Friday, May 20, 2011

Off The Beaten Track: Bhutan, The Happiest Kingdom On Earth

Lisa Napoli is a successful media journalist with reams of experience working with many well-regarded, cutting edge institutions, among them CNN, the New York Times, MSNBC, NPR, and even the cable shopping channel, QVC. In 2006, she made her first trip to Asia when she was invited, by chance, to Bhutan. A native of Brooklyn, NY, and a graduate of Hampshire College in Amherst, Mass., Napoli lives in downtown Los Angeles and hopes in the second half of her life to be a philanthropist. She’s working with friends to raise money to help build a library in Bhutan through READGlobal.
I didn't set out to write about my time living in Bhutan. I'm a journalist, but I never fancied myself a travel writer. In fact, when I went to Bhutan to help start a radio station, I was trying to figure out how to get out of the media business altogether. It absolutely wasn't my intention to write a book or document the experience in any way.
But months after my return, I couldn't stop thinking about the place. Now that I've published a book about my time in and around this Himalayan kingdom known as the last Shangri-La, I'm having the pleasure of hearing from people who've been, who had the same kind of reaction. There are two types of people who seem to show up at readings, in fact: the devout Bhutan-philes, and the people who relate to where I was when I got asked to go there...people who have reached some sort of critical crossroads in their lives. One guy showed up in Miami the other night with his photo album; he'd been to Bhutan twice and said, "No one understands."  It's true that it's hard to explain what it is that touches you about the stark beauty of the place. I hope I've managed to do that with my new book, just a tiny bit.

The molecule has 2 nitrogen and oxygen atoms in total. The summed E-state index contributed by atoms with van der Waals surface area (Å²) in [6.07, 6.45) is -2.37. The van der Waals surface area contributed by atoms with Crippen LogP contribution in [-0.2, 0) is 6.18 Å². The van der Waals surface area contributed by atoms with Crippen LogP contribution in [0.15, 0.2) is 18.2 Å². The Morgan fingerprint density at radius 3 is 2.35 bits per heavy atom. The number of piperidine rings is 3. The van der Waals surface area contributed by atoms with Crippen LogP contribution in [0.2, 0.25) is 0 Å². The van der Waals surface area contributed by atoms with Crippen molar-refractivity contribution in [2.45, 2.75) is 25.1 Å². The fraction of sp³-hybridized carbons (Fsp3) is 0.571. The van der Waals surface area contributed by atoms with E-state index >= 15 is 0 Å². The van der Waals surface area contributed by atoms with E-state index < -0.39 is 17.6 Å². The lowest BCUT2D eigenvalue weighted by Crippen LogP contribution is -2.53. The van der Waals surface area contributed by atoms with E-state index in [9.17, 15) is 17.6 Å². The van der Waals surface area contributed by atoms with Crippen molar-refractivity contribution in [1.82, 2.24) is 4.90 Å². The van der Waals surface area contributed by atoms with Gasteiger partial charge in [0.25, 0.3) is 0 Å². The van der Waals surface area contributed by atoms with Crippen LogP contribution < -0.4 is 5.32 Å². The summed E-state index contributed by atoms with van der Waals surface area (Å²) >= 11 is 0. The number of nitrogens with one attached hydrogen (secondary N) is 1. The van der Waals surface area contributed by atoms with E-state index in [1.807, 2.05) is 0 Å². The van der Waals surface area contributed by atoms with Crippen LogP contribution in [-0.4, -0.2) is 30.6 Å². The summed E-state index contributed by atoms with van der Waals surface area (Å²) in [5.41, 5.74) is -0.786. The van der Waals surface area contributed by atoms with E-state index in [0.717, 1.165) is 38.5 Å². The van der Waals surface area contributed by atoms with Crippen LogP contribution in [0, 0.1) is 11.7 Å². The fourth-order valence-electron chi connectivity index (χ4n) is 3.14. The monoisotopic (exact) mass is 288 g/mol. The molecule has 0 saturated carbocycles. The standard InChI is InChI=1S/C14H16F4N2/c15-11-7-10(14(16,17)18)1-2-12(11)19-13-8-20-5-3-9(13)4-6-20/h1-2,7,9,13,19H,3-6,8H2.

And since pictures sometimes speak louder than words, I've got a series of videos I made on my last visit there up at the "Shangri-La" channel. My favorite one is called "geography lesson," about a group of grade-school kids I met in the fall on my sixth visit there. I was in the far east of the country, staying with some friends, Bhutanese friends. One day, we went for a walk and visited a school. You can see in the eyes of those kids how amazed they were to meet someone from the States. What you can't see is how moved I was to be the first outsider they'd ever encountered.
RADIO SHANGRI-LA: What I Learned in Bhutan, the Happiest Kingdom on Earth is classified as a travel memoir, and I suppose that's an accurate way to shelve it. But it's not an overt travelogue, a blow by blow of what you can or should see when you go. My experiences there were very different than those of people who pay $200 a day to visit. (The tourist tariff just went up to $250.) See what you think. Here’s an excerpt and if you would like to read more, follow the link below.
The approach to the most sacred monastery in the Kingdom of Bhutan is steep and winding and, especially as you near the top, treacherous. You are sure with one false step you’ll plummet off the edge. Had I been here during certain times over the last few years, I might have hoped I would. It is a cold winter’s Saturday, dark and overcast. Misty gray clouds, pregnant with snow, hug the mountains.